Britten immortalised his teacher Frank Bridge in a set of variations but isn’t it time we recognised Bridge for the innovative composer he really was?
Over 50 years after his death, Frank Bridge is still primarily remembered as the composer of some delightful songs and as the teacher of Benjamin Britten. Britten himself would have been dismayed at this: as a young man he counted Bridge alongside Stravinsky and Schoenberg as one of the few ‘real composers’ then living. Later he programmed Bridge’s works alongside his own at the Aldeburgh Festival in an attempt to make them better known. But Bridge remains on the fringe of the repertory (or beyond it) despite his pupil’s advocacy.
Or because of it, perhaps? The greatest teachers aren’t necessarily the greatest composers, and we can read Beethoven’s affectionate message to his teacher, Christian Gottlob Neefe (‘If I ever become a great man, you will share part of my success’), or Verdi’s warm memory of his, Vincenzo Lavigna (‘I wish all teachers were like him’) without feeling any need to hear their music (though Neefe, as it happens, wrote some good songs). Surely Britten’s affection, like theirs, was due to gratitude and fond piety, not to any realistic assessment of Frank Bridge’s talent?
We might have a second thought about Frank Bridge if we recall that Britten was his only pupil. Bridge never held a teaching post: apart from his work as a composer he was far too busy as a conductor and a string player (he was a fine violist). But on seeing the manuscripts of this unknown 13-year-old he immediately offered to give him lessons: he was obviously a remarkably shrewd musician to perceive talent in a schoolboy who had so far had no training as a composer at all. To a friend asking whether England would ever produce a composer of Ravel’s stature he replied ‘You will hear of one: Benjy Britten’.
An important part of Britten’s disconcerting brilliance as a young composer was his awareness of what was going on outside the narrow world of British music. He owed a good deal of this knowledge to Frank Bridge, who showed him scores, took him to concerts and played recordings to him. Bridge admired and understood Stravinsky in a way that very few British critics and even fewer British composition teachers of that time did. No less important, he was virtually alone among English composers of his generation (he was born in 1879, and thus a close contemporary of Arnold Bax and John Ireland) in his respect for Schoenberg and his pupil Alban Berg.
Bridge’s own later music owes something to his open-eared acceptance of the European avant-garde, and it did his reputation no good at all. To British critics of the time, the genial composer of Go not, happy day, Love went a-riding and the sumptuous orchestral suite The Sea had gone all trendily tuneless and atonal, and by the time of his death in 1941 Bridge was receiving very few performances indeed. Britten was distressed and bitter at this (he had had a pretty hard time with those same critics himself), but it is only now, when the majority of Bridge’s works have at least been recorded (though they still turn up rarely in concerts) that we can see how wrong those critics were.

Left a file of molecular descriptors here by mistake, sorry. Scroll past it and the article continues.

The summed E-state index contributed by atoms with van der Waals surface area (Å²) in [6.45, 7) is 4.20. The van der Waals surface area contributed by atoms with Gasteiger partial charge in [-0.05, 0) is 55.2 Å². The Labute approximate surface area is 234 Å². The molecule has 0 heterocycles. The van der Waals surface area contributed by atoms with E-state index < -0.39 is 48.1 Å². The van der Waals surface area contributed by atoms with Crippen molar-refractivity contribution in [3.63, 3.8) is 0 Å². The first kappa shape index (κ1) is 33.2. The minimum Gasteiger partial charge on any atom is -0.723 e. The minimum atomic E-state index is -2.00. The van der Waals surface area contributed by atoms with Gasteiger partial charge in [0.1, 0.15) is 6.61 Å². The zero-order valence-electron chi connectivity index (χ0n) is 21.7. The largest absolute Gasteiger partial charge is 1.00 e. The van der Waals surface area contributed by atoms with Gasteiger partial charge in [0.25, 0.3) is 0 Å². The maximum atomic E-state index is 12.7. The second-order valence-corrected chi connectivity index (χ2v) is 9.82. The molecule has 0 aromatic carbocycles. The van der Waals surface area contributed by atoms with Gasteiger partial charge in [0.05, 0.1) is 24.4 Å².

Yes, his late style was formed, in part, by his understanding of what Schoenberg and Berg were doing. But that was only part of it, and Bridge was moving towards a radical new style before he knew very much of what those European contemporaries were up to.
War turns Bridge into a great composer
Another of the major influences on him was the First World War. Bridge was a pacifist and his horror of war was greatly intensified by the appalling death toll of that war in particular: many of his friends died in it. Bridge’s Piano Sonata is dedicated to the memory of one of them, the young composer Ernest Farrar, and to express his grief and pity as well as his poignant realisation of a whole world ending with that war, a world that could no more be reborn than Farrar could. Bridge’s language had to expand. As it did so he developed from a greatly talented composer into a masterly one.
And yet he was born in 1879, and thus came of a generation to whom Englishness was important. Bridge’s achievement, after the Piano Sonata’s cry of pain and bereavement, was to continue expanding his musical language without ever surrendering his individuality or his Englishness. The severe but superb Third String Quartet is as meticulously organised and thematically economical as Schoenberg, but Bridge’s English lyricism survives in it, all the stronger for being distilled and refined. And it was a composer of real stature who could proceed from that Quartet not to still greater austerity but to an exuberant second flowering of orchestral romanticism – the gorgeous tone poem Enter Spring.
All Bridge’s subsequent works – he didn’t live long enough, alas, to write ‘late’ ones – continue to explore the seemingly impossible but in fact fascinatingly rich path of reconciling English lyric romanticism, ‘modernist’ rigour and a haunted contemplation of a world changed for ever by the First World War. Not all are masterpieces – Bridge’s chosen path was a hugely difficult one – but some are (the noble Oration for orchestra, his most eloquent lament for war victims; the extraordinary Fourth String Quartet, so filled with incident that it demands 100 per cent attention from the listener – and richly repays it) and all the others come very close.
He lived to see the beginning of another World War, which distressed him terribly, but in his last works – the overture Rebus and an unfinished Symphony for strings – there is a new optimism. Ignored by his own countrymen (he was better received in the USA) and with the world descending again into barbarism, Frank Bridge saw new frontiers and strode towards them.
Classic CD magazine, 1997